Only eight of UK’s top 100 companies headed by women, report says

Woman director numbers low

Britain’s top-listed businesses have made further progress on gender targets but still have too few women in senior leadership positions, a report has found.

The research, by Cranfield School of Management, found the proportion of women on FTSE 100 boards was at an all-time high, but concluded there still were not enough female chairs, chief executives and chief financial officers.

Just eight of the CEOs in the top 100 UK companies were women. Nevertheless, this was the highest figure for the female FTSE board report since it was first published in 1999.

The report, sponsored by EY and covering the 12 months up to 20 July, found the wider group of FTSE 350 companies had exceeded the voluntary target of 33% women on all boards, set by the Hampton-Alexander review. For the UK’s biggest 100 companies on the FTSE 100 the figure was 38%, while for the medium-sized firms on the 250 next-biggest companies – the FTSE 250 – it was 35%.

On the FTSE 100, the drinks group Diageo was leading, with women occupying 60% of board positions. The online grocer Ocado was lagging the most, with only 17% women on its board.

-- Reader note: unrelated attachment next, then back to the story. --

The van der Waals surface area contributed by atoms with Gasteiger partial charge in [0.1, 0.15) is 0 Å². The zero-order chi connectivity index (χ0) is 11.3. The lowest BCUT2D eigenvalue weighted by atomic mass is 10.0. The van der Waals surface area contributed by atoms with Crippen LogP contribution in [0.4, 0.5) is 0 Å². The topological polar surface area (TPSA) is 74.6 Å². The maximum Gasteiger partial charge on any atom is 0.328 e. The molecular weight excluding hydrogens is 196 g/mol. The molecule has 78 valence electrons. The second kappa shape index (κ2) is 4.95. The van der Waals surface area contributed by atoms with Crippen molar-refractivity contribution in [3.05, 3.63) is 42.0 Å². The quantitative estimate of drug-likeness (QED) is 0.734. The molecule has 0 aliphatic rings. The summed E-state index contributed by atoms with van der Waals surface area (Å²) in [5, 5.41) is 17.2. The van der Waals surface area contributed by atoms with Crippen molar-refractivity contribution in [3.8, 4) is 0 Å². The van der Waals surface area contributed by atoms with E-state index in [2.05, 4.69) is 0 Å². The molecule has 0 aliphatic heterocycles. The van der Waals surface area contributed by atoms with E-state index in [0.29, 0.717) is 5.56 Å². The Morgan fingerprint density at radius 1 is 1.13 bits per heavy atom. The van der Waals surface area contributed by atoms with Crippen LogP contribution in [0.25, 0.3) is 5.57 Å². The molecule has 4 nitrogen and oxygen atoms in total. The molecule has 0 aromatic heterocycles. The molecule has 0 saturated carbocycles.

Just over a fifth (21%) of FTSE 100 boards and 32% of FTSE 250 boards had yet to reach the Hampton-Alexander target of 33% women on their boards. “This highlights the drawback to voluntary targets and prompts whether it is time to make these targets mandatory,” the report said.

Alison Kay, EY’s managing partner for client service in the UK & Ireland, said the report raised the valid question – “the progress in executive roles is actually far more of an important metric than the number of women on boards as a whole”.

The report recommended more companies prioritised succession planning and talent management on their board agenda to improve the appointment of women into executive roles.

The percentage of female non-executive directors on FTSE 100 boards was at an all-time high at 44%, with 14% women chairs, 25% women senior independent directors and 35% women chairing board committees, the report found. However, the proportion of female executive directors had flatlined for a second year at 13.7% for the FTSE 100, and 11.3% for the FTSE 250.

Among the UK’s top 100 listed companies, 31 women hold executive roles in 27 companies. Eight are chief executives, and 15 chief financial officers or finance directors.

The female CEOs are Alison Rose at NatWest Group, Emma Walmsley at the drugmaker GSK, Carolyn McCall at the broadcaster ITV, Alison Brittain at Premier Inn owner Whitbread, Jette Nygaard-Andersen at the sports betting firm Entain, Amanda Blanc at the insurer Aviva, as well as Liv Garfield at the water company Severn Trent and Mondini de Focatiis at the insurer Admiral – the last two companies also have female chairs.